Passive maternal smoking and birthweight in a south Indian population

Br J Obstet Gynaecol. 1992 Apr;99(4):342-3. doi: 10.1111/j.1471-0528.1992.tb13736.x.

Abstract

Objective: To determine the effects of passive maternal smoking on birthweight.

Design: Cohort of consecutive singleton live births.

Setting: Teaching hospital in South India.

Subjects: 994 infants and their mothers.

Main outcome measure: Birthweight.

Results: All the women were themselves non-smokers; 520 (52%) were passive smokers while the remainder were not exposed to tobacco smoke. Infants born to passive smokers were on the average 55 g lighter than those born to non-smokers. Passive smoking was associated with a decrease in birthweight of 63 g (95% CI 12-114 g) even after adjusting for other variables known to affect birthweight.

PIP: Physicians compared the birth weight of 520 singleton newborns whose mothers were passive smokers with that of 474 singleton newborns whose mothers were nonsmokers to examine the effects of passive smoking on birth weight. All the women delivered at the Christian Medical College Hospital in Vellore, India between January-May 1990. None of the mothers actually smoked themselves. Passive smokers were more likely to have more than 3 children (p=.007) and be from the lower social classes than nonsmokers (p.0001). In addition, nonsmokers tended to be vegetarians (p.0001). Infants born to passive smokers weighed a mean of 55 g lighter than those born to nonpassive smokers (2890 kg vs. 2945 kg). Further, passive smoking was significantly related to a fall of 63 g in birth weight after adjusting for maternal age, height, diet, parity, social class, gestation at birth and its square, sex of the infant (p=.015). In fact, passive smoking explained 15.5% of the variation in birth weight. Researchers were not able to estimate a dose response relationship since the mothers could not quantify their exposure to tobacco smoke. This study was the 1st ever reported on the effects of passive maternal smoking on birth wright from a population in which women rarely smoke. Based on these results, the researchers recommend that until the scientific community can prove that passive smoking does not harm fetuses, parents should avoid exposure to tobacco smoke during pregnancy.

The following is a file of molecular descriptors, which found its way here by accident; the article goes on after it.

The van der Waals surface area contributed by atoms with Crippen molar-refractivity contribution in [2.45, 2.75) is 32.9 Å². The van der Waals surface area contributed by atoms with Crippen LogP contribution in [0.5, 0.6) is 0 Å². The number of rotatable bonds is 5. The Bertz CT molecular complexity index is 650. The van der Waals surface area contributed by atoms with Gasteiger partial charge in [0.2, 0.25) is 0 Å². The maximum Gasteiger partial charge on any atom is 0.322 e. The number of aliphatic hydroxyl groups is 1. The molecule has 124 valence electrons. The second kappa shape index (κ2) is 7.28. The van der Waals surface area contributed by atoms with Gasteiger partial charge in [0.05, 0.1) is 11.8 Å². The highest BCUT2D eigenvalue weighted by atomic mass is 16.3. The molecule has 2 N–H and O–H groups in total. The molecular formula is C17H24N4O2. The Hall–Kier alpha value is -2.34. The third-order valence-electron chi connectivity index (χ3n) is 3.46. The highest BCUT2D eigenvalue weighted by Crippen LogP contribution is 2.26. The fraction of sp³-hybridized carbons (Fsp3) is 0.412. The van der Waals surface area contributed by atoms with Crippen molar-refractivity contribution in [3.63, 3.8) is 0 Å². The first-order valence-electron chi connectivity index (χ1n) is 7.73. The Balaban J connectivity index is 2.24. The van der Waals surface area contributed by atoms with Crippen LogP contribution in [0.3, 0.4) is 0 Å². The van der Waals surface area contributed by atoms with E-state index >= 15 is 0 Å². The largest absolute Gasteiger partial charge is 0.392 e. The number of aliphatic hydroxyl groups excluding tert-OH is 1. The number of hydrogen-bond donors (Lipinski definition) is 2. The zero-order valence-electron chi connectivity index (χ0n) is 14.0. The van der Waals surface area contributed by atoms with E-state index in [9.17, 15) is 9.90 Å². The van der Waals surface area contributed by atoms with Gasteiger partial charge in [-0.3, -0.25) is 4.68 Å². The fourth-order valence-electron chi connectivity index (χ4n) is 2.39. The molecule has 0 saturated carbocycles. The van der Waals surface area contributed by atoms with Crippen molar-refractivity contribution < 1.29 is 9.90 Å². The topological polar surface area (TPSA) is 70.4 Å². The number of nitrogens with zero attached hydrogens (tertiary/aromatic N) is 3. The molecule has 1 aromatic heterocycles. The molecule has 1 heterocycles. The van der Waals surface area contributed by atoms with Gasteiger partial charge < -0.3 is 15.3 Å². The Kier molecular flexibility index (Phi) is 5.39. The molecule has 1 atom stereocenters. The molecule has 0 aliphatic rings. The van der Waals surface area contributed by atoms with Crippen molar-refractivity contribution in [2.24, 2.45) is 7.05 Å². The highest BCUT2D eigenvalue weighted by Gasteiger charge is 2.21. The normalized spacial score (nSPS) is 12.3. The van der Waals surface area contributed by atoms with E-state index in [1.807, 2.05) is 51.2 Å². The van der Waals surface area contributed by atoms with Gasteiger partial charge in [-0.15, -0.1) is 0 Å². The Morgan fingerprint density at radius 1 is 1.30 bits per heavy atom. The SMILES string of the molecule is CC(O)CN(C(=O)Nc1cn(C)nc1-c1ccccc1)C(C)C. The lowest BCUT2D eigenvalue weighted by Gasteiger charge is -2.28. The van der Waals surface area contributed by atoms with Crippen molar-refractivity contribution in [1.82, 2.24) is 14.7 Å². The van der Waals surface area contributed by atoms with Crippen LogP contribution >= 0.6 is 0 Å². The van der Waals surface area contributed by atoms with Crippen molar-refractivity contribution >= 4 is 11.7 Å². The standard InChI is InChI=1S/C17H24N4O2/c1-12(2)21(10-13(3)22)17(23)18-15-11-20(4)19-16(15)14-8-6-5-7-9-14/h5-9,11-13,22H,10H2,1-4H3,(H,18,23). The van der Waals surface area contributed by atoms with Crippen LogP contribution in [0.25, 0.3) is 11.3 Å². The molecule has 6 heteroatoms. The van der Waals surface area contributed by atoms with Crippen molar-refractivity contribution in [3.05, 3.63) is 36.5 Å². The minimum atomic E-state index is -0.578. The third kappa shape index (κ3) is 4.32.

MeSH terms

  • Adult
  • Birth Weight / physiology*
  • Cohort Studies
  • Female
  • Humans
  • India
  • Pregnancy
  • Tobacco Smoke Pollution / adverse effects*

Substances

  • Tobacco Smoke Pollution